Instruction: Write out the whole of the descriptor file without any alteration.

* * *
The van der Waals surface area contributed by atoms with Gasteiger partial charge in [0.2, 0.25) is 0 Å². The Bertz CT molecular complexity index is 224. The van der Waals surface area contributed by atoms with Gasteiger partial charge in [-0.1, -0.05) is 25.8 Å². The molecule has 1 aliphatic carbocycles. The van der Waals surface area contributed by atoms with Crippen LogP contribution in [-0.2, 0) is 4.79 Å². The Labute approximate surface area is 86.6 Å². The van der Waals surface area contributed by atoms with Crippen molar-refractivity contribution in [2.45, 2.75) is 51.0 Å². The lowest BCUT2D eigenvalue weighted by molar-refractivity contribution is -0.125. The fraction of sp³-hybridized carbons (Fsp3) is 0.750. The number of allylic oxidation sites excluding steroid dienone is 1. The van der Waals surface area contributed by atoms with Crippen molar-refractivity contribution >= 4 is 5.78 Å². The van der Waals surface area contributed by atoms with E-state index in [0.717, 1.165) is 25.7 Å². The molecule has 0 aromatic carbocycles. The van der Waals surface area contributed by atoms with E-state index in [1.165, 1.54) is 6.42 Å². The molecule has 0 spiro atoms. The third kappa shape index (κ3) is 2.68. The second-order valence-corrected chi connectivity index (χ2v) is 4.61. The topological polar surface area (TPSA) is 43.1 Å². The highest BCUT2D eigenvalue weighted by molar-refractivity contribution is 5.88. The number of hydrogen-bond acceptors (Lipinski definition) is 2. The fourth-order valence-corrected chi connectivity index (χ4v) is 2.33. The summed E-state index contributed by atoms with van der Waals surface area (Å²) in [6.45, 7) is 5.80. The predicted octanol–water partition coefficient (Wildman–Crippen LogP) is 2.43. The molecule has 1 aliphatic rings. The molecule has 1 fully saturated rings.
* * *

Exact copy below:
The van der Waals surface area contributed by atoms with Gasteiger partial charge in [0.2, 0.25) is 0 Å². The Bertz CT molecular complexity index is 224. The van der Waals surface area contributed by atoms with Gasteiger partial charge in [-0.1, -0.05) is 25.8 Å². The molecule has 1 aliphatic carbocycles. The van der Waals surface area contributed by atoms with Crippen LogP contribution in [-0.2, 0) is 4.79 Å². The Labute approximate surface area is 86.6 Å². The van der Waals surface area contributed by atoms with Crippen molar-refractivity contribution in [2.45, 2.75) is 51.0 Å². The lowest BCUT2D eigenvalue weighted by molar-refractivity contribution is -0.125. The fraction of sp³-hybridized carbons (Fsp3) is 0.750. The number of allylic oxidation sites excluding steroid dienone is 1. The van der Waals surface area contributed by atoms with Crippen molar-refractivity contribution >= 4 is 5.78 Å². The van der Waals surface area contributed by atoms with E-state index in [0.717, 1.165) is 25.7 Å². The molecule has 0 aromatic carbocycles. The van der Waals surface area contributed by atoms with E-state index in [1.165, 1.54) is 6.42 Å². The molecule has 0 spiro atoms. The third kappa shape index (κ3) is 2.68. The second-order valence-corrected chi connectivity index (χ2v) is 4.61. The topological polar surface area (TPSA) is 43.1 Å². The highest BCUT2D eigenvalue weighted by molar-refractivity contribution is 5.88. The number of hydrogen-bond acceptors (Lipinski definition) is 2. The fourth-order valence-corrected chi connectivity index (χ4v) is 2.33. The summed E-state index contributed by atoms with van der Waals surface area (Å²) in [6.45, 7) is 5.80. The predicted octanol–water partition coefficient (Wildman–Crippen LogP) is 2.43. The molecule has 1 aliphatic rings. The molecule has 1 fully saturated rings.